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Is Gun Violence A Public Health Issue?

October 24, 2019

What Constitutes a Public Health Issue?

Is gun violence a public health issue? Many Americans would have different answers to this. The truth is, it’s a complicated issue that brings out a lot of passion from each side. There are also political matters and bills that have been passed that have made solving this issue harder. So as we examine if gun violence is a public health issue, we’ll stick to the known facts. Let’s start by defining how our country determines what qualifies as a public health issue.

According to the Center for Disease Control (CDC), “Overall, public health is concerned with protecting the health of entire populations.”1 Among the criteria the CDC utilizes to prioritize public health issues are size and seriousness of the problem, social and economic impact, availability of interventions, and political will to address the issue.2

The data they cite to determine the seriousness of a public health issue is cause-specific mortality data. A cause-specific mortality rate is “the number of deaths from a specified cause per 100,000 person-years at risk.”3 With this in mind, let’s look at the numbers.

Gun Violence Statistics In America

This tends to be where agreement begins and ends for most Americans. The numbers don’t lie, and they don’t have an agenda behind them. The facts are just facts. So here is what the majority of Americans can agree on.

According to the CDC’s most recent reports, there were 39,773 gun deaths in 2017 alone.4

In 2018, there were 426 mass shootings in which 528 people died and more than 1,500 people were injured.5 These mass shootings, like the recent spate that killed 41 people across Texas, California and Ohio in just a little over a month, tend to capture the nation’s attention and headlines, and they draw pleas for reforms and safety measures. But these mass shootings do not make up the majority of gun related deaths we see in the U.S..


Of the 39,773 gun deaths in 2017, 60 percent were suicides (23,854). 37 percent of the gun deaths that year were murders (14,542), and the rest were unintentional, had law enforcement involvement or had indeterminate circumstances.6

Rifles and assault weapons take up much of the mainstream media’s attention, and these firearms have been political talking points in recent years as they seem to be most commonly used in mass shootings. But guns that fall under the category of “rifles” accounted for only four percent of gun deaths in 2017. 64 percent of gun murders in the U.S. involved handguns.6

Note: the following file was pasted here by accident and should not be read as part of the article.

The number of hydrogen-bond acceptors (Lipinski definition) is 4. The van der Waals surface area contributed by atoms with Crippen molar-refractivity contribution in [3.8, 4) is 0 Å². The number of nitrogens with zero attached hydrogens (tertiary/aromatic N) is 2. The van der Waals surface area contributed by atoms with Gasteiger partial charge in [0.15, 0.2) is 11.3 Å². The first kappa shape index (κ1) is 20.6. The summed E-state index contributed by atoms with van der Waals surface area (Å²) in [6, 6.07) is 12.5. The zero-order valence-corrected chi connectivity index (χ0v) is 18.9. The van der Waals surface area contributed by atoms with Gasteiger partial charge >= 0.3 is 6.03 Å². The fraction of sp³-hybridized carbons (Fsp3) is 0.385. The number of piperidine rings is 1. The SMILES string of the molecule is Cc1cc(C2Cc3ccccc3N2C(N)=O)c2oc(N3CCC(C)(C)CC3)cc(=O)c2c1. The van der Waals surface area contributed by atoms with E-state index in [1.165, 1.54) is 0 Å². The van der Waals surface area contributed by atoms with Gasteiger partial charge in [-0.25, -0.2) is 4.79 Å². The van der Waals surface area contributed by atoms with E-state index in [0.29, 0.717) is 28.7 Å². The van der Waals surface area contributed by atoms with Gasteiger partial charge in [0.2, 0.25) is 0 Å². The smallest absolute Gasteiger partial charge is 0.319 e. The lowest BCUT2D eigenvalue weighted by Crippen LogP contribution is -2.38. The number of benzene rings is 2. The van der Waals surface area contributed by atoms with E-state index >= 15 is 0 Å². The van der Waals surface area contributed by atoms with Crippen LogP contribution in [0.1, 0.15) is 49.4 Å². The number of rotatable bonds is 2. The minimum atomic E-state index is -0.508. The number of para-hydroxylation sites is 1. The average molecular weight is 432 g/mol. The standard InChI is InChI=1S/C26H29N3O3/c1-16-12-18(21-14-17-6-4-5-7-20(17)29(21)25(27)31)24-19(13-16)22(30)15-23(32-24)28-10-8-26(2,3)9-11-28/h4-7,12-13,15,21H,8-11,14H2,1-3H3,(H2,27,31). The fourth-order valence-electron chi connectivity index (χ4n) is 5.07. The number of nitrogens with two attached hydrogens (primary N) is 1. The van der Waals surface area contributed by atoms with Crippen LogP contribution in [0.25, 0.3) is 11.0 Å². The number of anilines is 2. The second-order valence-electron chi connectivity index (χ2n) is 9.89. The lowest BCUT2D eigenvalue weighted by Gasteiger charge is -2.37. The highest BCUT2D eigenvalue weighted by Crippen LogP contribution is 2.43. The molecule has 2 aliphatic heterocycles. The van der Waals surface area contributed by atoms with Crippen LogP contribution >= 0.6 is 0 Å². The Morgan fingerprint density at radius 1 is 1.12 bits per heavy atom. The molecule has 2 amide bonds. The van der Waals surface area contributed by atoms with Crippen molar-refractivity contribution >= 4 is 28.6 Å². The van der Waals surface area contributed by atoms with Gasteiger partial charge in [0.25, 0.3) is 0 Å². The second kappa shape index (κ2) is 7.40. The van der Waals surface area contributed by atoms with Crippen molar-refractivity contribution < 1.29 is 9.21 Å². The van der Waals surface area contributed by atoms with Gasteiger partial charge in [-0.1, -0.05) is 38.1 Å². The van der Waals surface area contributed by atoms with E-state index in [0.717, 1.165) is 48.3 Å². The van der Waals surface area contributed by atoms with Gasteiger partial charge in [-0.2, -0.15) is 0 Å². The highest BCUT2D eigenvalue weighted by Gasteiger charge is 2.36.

Of the 19,510 murders in the U.S. in 2017, three quarters (14,542) involved some type of firearm. Of the 47,173 suicides, a little over half (23,854) involved a gun. Gun murders have gone up 32 percent between 2014 and 2017, while gun suicides have risen 41 percent between 2006 and 2017.6

And finally, the cause-specific mortality rate for gun deaths was 12 gun deaths per 100,000 people in 2017, up from 10.6 in 2016.6

How Can We Compare?

We had a lot of numbers in the previous section, and we know that can be overwhelming. But remember, the CDC uses cause-specific mortality rate to help determine the seriousness of a public health issue. 12 gun deaths per 100,000 U.S. citizens in a one-year span may not seem like a lot at face value. But how do we stack up against other countries?

Sometimes it can feel like comparing apples to oranges. The US is one of the largest and wealthiest countries, and we have different laws and different values. We also have more guns per capita than any other country. There are more than 393 million civilian-owned firearms in the United States. According to a Small Arms Survey from the Graduate Institute of International and Development Studies in Geneva, Americans make up four percent of the global population but own 46 percent of the entire world stock of 857 million civilian firearms.7